3 Signs You May Regret Your Balance Transfer
by Christy Bieber | Published on Oct. 9, 2021
Making the wrong decision could be costly when it comes to transferring a balance.
A balance transfer credit card is a powerful tool in your debt payback arsenal. Balance transfer cards offer a special 0% introductory rate for a limited time on transferred balances. Although you do have to pay a small upfront fee in most cases, being able to reduce the interest rate on high-interest credit card debt down to 0% can make payback much easier.
But balance transfers don't make sense for every person in every situation. Before you decide that this approach is right for you, watch out for these three signs that transferring your balance is a decision you could come to regret.
1. You don't have a plan to pay back the transferred money
A balance transfer makes paying off your debt cheaper and easier, but it doesn't make that debt disappear.
You want to make sure you know how much money you need to send to the credit card company each month to pay off the transferred balance before the 0% rate expires. You'll also want to make sure you can find room for that amount in your budget.
2. Your spending isn't under control
If you open a new balance transfer card and you transfer your existing credit card balances to it, you will free up the credit on your existing cards. This could lead to a huge financial disaster if you don't have your spending under control. You could end up inadvertently charging even more money on your old cards even as you work to pay down your new balance transfer debt.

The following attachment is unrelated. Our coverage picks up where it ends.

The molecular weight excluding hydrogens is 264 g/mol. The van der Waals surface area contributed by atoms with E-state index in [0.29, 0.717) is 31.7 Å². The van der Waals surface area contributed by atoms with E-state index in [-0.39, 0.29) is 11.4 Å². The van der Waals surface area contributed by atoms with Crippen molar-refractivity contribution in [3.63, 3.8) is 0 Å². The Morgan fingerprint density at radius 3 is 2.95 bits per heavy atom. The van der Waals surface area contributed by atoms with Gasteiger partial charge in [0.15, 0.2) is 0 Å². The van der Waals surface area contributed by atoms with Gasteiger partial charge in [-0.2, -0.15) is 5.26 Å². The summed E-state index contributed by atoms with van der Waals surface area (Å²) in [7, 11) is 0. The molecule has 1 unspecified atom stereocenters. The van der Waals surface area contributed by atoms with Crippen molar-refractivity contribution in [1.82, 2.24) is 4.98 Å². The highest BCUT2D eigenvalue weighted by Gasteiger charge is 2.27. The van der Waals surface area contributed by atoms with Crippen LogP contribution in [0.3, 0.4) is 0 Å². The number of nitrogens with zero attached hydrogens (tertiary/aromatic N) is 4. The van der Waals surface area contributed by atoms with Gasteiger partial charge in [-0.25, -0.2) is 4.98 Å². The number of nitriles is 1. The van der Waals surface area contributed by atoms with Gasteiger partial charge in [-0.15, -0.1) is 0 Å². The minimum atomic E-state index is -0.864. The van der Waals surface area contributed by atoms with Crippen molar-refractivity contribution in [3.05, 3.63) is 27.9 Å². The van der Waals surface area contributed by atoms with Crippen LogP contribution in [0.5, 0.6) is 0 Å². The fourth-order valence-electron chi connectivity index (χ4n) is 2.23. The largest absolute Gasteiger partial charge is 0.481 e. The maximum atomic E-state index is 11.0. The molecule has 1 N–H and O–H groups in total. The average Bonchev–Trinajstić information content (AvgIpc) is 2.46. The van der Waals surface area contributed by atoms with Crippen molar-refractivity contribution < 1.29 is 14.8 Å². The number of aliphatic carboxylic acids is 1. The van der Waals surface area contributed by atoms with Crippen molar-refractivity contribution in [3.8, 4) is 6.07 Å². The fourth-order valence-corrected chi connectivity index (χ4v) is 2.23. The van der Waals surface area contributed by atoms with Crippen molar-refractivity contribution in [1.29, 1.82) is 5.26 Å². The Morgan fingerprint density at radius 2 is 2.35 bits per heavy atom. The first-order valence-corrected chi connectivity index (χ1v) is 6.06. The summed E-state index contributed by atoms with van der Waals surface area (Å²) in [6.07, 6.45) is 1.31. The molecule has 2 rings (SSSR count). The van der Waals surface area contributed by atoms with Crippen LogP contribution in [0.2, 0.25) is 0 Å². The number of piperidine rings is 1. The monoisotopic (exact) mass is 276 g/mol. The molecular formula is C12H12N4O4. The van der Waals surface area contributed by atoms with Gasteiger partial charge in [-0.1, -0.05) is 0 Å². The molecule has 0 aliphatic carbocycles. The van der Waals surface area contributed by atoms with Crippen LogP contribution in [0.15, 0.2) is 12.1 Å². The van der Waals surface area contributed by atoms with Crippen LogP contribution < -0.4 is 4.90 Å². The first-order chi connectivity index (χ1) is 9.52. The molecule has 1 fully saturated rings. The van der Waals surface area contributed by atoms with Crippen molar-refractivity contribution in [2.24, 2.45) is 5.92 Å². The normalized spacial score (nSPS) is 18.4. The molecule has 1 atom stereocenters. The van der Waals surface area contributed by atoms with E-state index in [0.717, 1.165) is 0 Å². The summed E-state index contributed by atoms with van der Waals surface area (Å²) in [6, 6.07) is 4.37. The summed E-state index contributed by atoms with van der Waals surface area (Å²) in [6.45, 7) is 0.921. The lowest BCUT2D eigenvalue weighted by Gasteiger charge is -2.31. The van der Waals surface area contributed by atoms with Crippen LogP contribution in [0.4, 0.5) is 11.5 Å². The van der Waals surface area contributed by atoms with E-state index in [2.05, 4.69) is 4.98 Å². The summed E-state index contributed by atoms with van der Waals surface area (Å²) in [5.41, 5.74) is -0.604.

If this happens, you could end up getting in way over your head because you'll have the new balance transfer debt to pay back -- plus any additional charges you make on your old cards. You need to make sure you aren't going to be tempted to overuse your credit cards before you do a balance transfer and free up your credit line.
3. Your card offers a 0% rate for a very short time
Most balance transfer cards offer a 0% introductory rate for a limited time, such as 12 or 15 months. If your card's introductory rate period is short -- such as a six-month timeline -- then that may not give you enough time to pay off the transferred balance while making reasonable monthly payments. You could end up with a huge balance left over at a high interest rate.
Paying a balance transfer fee may also not be worth it if you get the intro rate only for a limited time.
So before you move forward with a balance transfer, make sure that you are living on a budget, won't be tempted to overspend, and have made a plan within that budget to pay the debt back before the 0% rate expires. And be sure the 0% rate is for a reasonable time period. If you take these steps, hopefully transferring your credit card balance can help you become debt free and can be a good first step towards a better financial future.
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